It’s Friday the 13th , notoriously dubbed the unluckiest day of the year.
For ages, the No. 13 has been considered unlucky in numerous cultures. Primitive man had only his 10 fingers and two feet to represent units, so he could not count higher than 12. What lay beyond that — 13 — was an impenetrable mystery, hence an object of superstition.
To the ancient Egyptians, 13 was the death number. They believed there were 12 stages to life — one for each month. Therefore, the number beyond 12 represented death.
Over the years, a word, triskaidekaphobia, was coined to describe people afraid of the No. 13. People afflicted with a morbid, irrational fear of Friday the 13th are known as paraskevidekatriaphobics.
But 13 was actually cherished by some prehistoric cultures that worshipped Gaia, the Earth goddess. Thirteen was mystical to these early goddess worshippers because it represented the number of menstrual cycles a woman has in one year.
When Christianity was struggling to take hold, its leaders realized they had to vilify everything feminine or goddess-related if they were going to push out pagan religion.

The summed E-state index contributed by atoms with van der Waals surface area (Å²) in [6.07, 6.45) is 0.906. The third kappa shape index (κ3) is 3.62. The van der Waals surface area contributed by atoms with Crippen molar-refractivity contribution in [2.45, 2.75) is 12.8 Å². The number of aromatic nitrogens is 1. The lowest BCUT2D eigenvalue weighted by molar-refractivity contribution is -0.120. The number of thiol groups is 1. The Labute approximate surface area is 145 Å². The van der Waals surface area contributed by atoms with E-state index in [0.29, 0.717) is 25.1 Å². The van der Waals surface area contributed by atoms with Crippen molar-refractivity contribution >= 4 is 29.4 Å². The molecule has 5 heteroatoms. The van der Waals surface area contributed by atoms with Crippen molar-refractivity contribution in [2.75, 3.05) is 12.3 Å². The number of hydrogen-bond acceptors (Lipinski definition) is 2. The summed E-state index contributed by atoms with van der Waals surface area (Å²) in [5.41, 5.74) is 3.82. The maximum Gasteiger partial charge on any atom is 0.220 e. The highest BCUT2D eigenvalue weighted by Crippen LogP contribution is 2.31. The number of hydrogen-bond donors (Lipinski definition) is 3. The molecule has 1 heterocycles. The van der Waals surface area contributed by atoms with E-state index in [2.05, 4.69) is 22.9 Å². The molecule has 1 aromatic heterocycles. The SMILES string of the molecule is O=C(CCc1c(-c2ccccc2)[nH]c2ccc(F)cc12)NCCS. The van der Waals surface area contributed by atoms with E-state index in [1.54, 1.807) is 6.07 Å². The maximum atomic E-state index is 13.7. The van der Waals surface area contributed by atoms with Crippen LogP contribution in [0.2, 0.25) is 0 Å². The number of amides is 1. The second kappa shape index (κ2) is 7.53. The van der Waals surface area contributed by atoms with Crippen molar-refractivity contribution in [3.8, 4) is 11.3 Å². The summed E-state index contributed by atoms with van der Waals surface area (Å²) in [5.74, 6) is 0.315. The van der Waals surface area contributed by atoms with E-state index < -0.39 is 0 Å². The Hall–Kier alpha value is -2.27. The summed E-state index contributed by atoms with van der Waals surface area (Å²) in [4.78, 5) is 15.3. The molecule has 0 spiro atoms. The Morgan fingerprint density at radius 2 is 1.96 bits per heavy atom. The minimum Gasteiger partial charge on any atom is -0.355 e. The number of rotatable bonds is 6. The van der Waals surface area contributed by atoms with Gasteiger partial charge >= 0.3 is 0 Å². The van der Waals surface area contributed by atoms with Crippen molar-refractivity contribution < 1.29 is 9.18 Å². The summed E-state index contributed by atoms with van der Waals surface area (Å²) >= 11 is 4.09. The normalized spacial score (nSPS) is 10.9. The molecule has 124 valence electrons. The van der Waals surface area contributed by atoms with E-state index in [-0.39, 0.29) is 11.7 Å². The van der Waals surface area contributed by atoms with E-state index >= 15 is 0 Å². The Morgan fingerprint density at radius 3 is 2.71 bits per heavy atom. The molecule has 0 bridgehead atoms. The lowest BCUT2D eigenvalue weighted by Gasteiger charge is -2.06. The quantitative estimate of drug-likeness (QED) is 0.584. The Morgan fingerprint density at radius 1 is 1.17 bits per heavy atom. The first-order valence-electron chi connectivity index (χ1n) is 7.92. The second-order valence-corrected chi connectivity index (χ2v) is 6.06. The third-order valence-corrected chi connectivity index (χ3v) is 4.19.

They started by turning the lucky 13 of the goddess sects on its head and calling it unlucky. Their rationale for this flip-flop? There were 13 present at the Last Supper.
Friday was added to the mix because that’s the day of the week Christ was executed.
Christian theologists also claim Friday was the day the serpent tempted Eve with an apple in the Garden of Eden.
And in ancient Rome, Friday was execution day.
Later, in Britain, all hangings were performed on Friday . For many years, the Brits knew Friday as “Hangman’s Day.” A more specific and synchronistic example of Friday the 13th representing misfortune occurred when the Knights Templar were rounded up and executed. The Knights Templar was a famous order of fighting monks formed during the Crusades to battle Islam.
But Christian kings and church leaders felt threatened as the Knights Templar became more and more powerful.
So, officers of King Philip IV of France carried out mass arrests in a well-coordinated dawn raid that left several thousand Templars — knights, sergeants, priests and serving brethren — in chains, charged with heresy, blasphemy, various obscenities and homosexuality.
More than 100 Knights Templar were executed following the arrest order, which was issued on a Friday the 13th , 1307.
So there you have it — and good luck today.